Wednesday, May 28, 2008

Olmert’s Latest Push for Surrender

P. David Hornik | 5/28/2008

“You help me get out of the Hariri investigation, and I’ll help you get out of the corruption charges.” The Syrian and Israeli governments’ simultaneous announcing of their peace talks last week was timed with such transparent cynicism that the respective heads of state, Bashar Assad and Ehud Olmert, might as well have used that wording.

Syria had just gotten a major boost with Hezbollah’s effective takeover of Lebanon in the Doha agreement, and now Israel was, moreover, anointing Assad as a peace-seeker. As for Olmert, his legal woes are mounting, and getting parts of the Israeli establishment to view him as a key to peace is a known way to extricate oneself from such woes. But whatever the blatant utility of its timing, the Syrian-Israeli announcement prompted a rash of writings on the prospects of a Golan-Heights-for-peace deal. The London-based Al-Quds Al-Arabi claimed on Saturday that Assad was caught between his foreign minister Walid Muallem, who supports a deal with Israel and a Syrian realignment with the West, and his deputy Farouk Sharaa who’s keen to remain aligned with Iran, Hezbollah, and Hamas.

Amir Taheri also wrote that the apparent warming toward Israel stemmed in part from Syrian fears of growing “Shiification” of the country by Iran, which has recently opened fourteen “cultural centers” in Syrian provinces.

For Israeli Middle East maven Guy Bechor, all that wouldn’t matter because a peace deal would mean “Assad’s minority Alawite regime [would] be toppled” since “his regime has no legitimacy in Syria as it is, particularly when it comes to the [Sunni] Muslim Brothers, whose power keeps growing.”

The upshot would be that “the Golan Heights would turn into a radical spearhead against Israel” with forces amassing there “from Iran, Afghanistan and elsewhere” and “life in the north [of Israel] turn[ing] into an unbearable nightmare” of terror attacks.

Meanwhile the Bush administration was reported to be incensed at Israel with one official calling its announcement of the Syrian talks “a slap in the face.” The administration was right, of course, to criticize Olmert’s choosing as “peace partner” the thuggish Assad regime with its string of terror-assassinations in Lebanon, major facilitation of the Iraqi insurgency, and—seemingly most telling from Israel’s standpoint—recent abortive nuclear ambitions.

Lost, though, is the fact that since adopting the cause of Mahmoud Abbas’s Fatah terror organization, also as an alleged peace partner for Israel—even though, for instance, it gives Palestinian kids the identical education as Hamas—the Bush administration has been a major encourager of Israel’s own ongoing “peace” pathology of courting and rewarding terrorists and despots.

Of the various points made about the hypothetical Israeli-Syrian deal, the most resonant concerned the asymmetry entailed: whereas Israel would be giving up something very tangible, the strategic Heights, Syria—an example par excellence of the volatile, fractious Arab Middle East—would be giving promises, promises, easily trampled and forgotten.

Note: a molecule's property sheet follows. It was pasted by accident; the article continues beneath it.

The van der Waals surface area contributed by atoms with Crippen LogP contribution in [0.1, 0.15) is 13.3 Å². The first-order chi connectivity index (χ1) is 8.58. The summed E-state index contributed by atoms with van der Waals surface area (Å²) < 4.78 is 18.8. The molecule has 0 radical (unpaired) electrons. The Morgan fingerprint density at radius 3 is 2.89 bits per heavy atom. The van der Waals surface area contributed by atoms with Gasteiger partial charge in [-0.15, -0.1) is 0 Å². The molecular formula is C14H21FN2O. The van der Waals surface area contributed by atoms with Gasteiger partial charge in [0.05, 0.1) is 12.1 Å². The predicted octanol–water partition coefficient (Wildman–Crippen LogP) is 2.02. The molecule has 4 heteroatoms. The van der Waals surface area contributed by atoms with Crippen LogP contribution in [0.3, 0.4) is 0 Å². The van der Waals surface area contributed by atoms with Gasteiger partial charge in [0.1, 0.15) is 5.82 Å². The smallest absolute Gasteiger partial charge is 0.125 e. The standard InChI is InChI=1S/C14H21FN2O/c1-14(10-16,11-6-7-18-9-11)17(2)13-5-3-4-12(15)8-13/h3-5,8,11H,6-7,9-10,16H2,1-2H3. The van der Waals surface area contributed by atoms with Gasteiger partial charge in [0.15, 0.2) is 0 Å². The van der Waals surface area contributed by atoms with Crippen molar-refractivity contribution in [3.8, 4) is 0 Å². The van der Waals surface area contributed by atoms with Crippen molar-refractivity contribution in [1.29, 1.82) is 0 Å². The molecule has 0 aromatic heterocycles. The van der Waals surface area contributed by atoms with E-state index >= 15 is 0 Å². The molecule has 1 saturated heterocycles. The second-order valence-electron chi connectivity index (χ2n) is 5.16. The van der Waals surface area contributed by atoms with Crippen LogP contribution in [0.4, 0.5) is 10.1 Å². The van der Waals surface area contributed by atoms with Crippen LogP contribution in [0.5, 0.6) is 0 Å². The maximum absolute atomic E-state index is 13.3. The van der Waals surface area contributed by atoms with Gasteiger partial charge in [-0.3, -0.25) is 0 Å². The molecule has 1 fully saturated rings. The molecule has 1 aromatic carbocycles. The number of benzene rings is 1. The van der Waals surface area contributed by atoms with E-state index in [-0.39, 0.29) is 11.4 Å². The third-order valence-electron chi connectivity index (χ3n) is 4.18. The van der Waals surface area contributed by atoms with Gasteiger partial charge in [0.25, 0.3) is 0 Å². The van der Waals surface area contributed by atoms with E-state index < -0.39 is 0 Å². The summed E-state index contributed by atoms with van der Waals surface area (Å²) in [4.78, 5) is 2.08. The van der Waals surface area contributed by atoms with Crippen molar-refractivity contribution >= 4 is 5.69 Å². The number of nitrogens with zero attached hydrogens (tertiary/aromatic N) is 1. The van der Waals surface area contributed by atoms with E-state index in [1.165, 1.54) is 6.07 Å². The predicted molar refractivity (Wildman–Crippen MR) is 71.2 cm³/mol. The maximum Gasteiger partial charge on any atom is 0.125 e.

Those of an empirical cast of mind would look at other Israeli peace deals as precedents. The wind blowing from Egypt, for instance, has been particularly cold lately—and not only because Egyptian Sinai continues to serve as a weapons conduit from Iran to Hamas.

Earlier this month Egypt’s Culture Minister Farouk Hosni said he would “burn Israeli books himself” if they were found in Egyptian libraries. Last week an amateur Egyptian soccer team in Rome, which included Egyptian diplomats from the embassy there, decided to boycott an international tournament because it turned out it would have to play an Israeli team.

The latest is that a group of elderly Egyptian-born Jews from Israel have had to cancel a visit to Egypt because this sparked a “frenzy” in the Egyptian media.

And if one casts one’s empirical gaze toward Jordan, with which Israel signed a peace treaty in 1994, the situation isn’t much better. The Intelligence and Information Center gives examples of blood-curdling anti-Semitic material in the Jordanian press including the partly government-owned Al-Dustur.

Israel didn’t, at least, make any significant land concessions to Jordan, and as Bechor points out, “the Sinai Peninsula is so large that the situation there is always reversible…. Yet with Syria the situation will be different: from an empty buffer zone, the Golan Heights will turn into a crowded anti-Israel region for generations to come.”

The basic problem—one that neither Olmert nor Bush has the guts to look at—is that the Arab Middle East remains intensely hostile to Israel. That means keeping Israel both viable and a formidable, valuable U.S. ally requires strengthening it and not turning its remaining strategic assets into a clearance sale for hostile parties. At this late date, it’s a lesson still not learned.
P. David Hornik is a freelance writer and translator living in Tel Aviv. He blogs at He can be reached at

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